# Avoiding label switching in a capture-recapture model

Reviving this topic to ask a new label-switching question !

I implemented in Stan the Latent Class Model for Capture-Recapture described in this paper and implemented (without Stan) in the LCMCR package. The model includes a latent class

z \sim \text{Categorical}((1,...,K);(\pi_1,...,\pi_K))

which determines the list recording probabilities \lambda_{jz}.

y_j\ |\ z \sim \text{Bern}(\lambda_{jz}) \text{ independent across lists }j

where y_j = 1 if recorded in list j and =0 otherwise. The capture-recapture goal is to estimate how many are never recorded on any list, and therefore the population total, N.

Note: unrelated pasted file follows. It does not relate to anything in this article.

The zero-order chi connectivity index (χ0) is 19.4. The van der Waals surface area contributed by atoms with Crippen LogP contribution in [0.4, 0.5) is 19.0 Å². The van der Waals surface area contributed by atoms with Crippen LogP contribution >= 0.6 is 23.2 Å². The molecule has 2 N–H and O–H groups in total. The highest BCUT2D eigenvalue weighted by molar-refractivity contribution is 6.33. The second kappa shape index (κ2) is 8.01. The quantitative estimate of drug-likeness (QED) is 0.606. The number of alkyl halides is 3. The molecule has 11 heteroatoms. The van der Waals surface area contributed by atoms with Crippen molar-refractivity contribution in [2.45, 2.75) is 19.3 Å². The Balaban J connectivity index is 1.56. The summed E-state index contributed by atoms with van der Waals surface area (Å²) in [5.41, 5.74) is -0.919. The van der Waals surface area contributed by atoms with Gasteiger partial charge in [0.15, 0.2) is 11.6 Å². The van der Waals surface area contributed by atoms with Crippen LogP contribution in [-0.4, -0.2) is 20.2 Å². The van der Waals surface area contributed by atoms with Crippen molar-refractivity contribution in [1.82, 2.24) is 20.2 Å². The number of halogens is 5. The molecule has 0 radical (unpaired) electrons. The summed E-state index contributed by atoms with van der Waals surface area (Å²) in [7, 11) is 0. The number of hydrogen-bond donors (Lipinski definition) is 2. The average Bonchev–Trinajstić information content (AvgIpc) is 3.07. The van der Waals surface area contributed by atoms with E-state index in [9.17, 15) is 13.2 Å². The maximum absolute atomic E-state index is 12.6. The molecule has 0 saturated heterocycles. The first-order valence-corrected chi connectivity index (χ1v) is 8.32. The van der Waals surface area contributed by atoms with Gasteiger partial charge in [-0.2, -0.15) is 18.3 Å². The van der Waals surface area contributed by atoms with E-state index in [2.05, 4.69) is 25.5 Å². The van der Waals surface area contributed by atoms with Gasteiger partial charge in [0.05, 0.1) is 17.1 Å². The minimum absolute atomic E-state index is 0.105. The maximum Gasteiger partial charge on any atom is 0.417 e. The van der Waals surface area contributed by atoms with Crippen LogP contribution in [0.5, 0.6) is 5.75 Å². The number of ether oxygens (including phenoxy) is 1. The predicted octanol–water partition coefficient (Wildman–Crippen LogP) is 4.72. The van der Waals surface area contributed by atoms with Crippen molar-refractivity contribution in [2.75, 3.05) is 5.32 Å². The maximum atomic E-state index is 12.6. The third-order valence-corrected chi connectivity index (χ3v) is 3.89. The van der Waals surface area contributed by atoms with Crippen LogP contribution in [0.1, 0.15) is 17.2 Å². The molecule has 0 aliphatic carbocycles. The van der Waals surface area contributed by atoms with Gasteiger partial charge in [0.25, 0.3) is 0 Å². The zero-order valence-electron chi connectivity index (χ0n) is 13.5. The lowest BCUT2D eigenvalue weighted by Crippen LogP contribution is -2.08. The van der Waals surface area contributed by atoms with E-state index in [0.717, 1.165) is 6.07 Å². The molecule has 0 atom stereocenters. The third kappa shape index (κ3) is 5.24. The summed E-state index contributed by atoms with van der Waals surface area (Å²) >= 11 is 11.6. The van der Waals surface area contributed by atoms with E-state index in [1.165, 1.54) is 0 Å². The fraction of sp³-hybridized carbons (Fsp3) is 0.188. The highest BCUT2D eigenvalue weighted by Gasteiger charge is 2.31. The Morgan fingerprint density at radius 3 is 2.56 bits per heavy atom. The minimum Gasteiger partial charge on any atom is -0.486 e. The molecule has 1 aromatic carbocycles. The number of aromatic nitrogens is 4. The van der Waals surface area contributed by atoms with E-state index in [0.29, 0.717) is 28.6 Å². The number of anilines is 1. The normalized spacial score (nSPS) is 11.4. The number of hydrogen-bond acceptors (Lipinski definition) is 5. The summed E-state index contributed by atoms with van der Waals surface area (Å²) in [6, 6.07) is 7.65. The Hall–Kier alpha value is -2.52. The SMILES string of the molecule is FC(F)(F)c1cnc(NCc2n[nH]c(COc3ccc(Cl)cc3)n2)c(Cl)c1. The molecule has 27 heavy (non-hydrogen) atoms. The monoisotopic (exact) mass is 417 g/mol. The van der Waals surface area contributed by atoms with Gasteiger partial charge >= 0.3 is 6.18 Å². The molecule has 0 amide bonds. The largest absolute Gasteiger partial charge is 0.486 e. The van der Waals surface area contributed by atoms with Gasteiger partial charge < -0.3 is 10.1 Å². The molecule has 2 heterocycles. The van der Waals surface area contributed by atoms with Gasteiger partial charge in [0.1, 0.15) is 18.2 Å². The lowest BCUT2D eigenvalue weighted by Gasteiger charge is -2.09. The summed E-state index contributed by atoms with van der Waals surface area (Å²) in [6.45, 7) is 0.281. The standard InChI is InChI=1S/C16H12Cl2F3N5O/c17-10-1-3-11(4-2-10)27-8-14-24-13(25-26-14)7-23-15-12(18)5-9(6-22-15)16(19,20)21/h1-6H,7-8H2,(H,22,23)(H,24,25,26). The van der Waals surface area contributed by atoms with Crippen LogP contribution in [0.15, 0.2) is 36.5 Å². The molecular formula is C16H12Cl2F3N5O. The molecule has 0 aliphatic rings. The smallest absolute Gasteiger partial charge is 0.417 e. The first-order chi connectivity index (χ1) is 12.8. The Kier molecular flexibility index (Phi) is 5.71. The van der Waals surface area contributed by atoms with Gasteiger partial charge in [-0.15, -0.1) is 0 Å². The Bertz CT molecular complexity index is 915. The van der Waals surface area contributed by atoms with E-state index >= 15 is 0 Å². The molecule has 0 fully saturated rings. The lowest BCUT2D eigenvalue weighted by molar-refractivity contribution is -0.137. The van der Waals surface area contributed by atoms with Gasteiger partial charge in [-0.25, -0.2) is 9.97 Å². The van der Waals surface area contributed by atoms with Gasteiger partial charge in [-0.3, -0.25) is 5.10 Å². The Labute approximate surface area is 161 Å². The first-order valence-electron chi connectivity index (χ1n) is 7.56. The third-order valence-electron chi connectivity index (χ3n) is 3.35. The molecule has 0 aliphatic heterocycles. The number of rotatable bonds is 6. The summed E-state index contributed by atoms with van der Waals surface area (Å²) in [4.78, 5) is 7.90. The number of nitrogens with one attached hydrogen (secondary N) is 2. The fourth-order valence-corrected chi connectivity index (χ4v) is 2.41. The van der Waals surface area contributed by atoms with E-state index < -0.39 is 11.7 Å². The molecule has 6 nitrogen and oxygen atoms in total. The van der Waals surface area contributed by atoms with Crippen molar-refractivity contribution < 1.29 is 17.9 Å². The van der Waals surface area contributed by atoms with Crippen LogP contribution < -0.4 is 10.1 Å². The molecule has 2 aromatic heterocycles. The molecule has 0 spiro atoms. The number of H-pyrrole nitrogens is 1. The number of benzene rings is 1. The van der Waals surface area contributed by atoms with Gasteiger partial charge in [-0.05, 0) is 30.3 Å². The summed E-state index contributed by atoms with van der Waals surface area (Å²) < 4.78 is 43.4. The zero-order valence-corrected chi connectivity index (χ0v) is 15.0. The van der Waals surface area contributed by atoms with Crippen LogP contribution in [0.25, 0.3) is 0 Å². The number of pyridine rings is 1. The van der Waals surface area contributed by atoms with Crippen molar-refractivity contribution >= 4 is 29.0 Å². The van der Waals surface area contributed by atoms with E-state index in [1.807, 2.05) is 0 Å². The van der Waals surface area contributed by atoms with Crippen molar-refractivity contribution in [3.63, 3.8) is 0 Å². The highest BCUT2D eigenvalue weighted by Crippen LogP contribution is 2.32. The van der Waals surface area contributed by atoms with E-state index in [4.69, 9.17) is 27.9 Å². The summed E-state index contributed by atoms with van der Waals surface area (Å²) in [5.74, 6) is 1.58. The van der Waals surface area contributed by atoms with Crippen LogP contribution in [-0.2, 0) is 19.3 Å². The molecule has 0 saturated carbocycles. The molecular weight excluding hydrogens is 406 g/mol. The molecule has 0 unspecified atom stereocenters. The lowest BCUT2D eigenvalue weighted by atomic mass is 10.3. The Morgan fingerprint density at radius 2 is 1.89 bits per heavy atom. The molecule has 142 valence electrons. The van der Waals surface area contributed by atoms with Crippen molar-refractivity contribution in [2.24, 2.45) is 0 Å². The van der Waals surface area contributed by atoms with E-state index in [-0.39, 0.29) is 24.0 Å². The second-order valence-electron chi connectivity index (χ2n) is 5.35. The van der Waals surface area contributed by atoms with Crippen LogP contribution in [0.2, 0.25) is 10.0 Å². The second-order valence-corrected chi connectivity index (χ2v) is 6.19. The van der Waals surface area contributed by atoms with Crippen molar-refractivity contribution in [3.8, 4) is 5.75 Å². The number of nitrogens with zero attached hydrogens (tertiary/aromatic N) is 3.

As recommended in the Stan User’s Guide, I marginalize out z.

But without ordering the list recording probabilities \lambda_{jz}, there is a label switching issue. For K = 3 latent classes, for example, these are the results, which has good rhat for my quantity of interest (N, the total population size) and lp__:

> fit\$summary(c("N","pi","alpha","lp__"))
# A tibble: 6 x 10
variable       mean     median      sd      mad          q5        q95  rhat ess_bulk ess_tail
<chr>         <dbl>      <dbl>   <dbl>    <dbl>       <dbl>      <dbl> <dbl>    <dbl>    <dbl>
1 N          9079.      8915.    853.    753.       8010.      10710.     1.00  1213.     1771.
2 pi[1]         0.353      0.331   0.328   0.467       0.0185      0.704  1.74     6.09    118.
3 pi[2]         0.256      0.137   0.268   0.181       0.0185      0.692  2.10     5.25     28.3
4 pi[3]         0.391      0.303   0.168   0.0272      0.269       0.696  1.53     7.11     30.8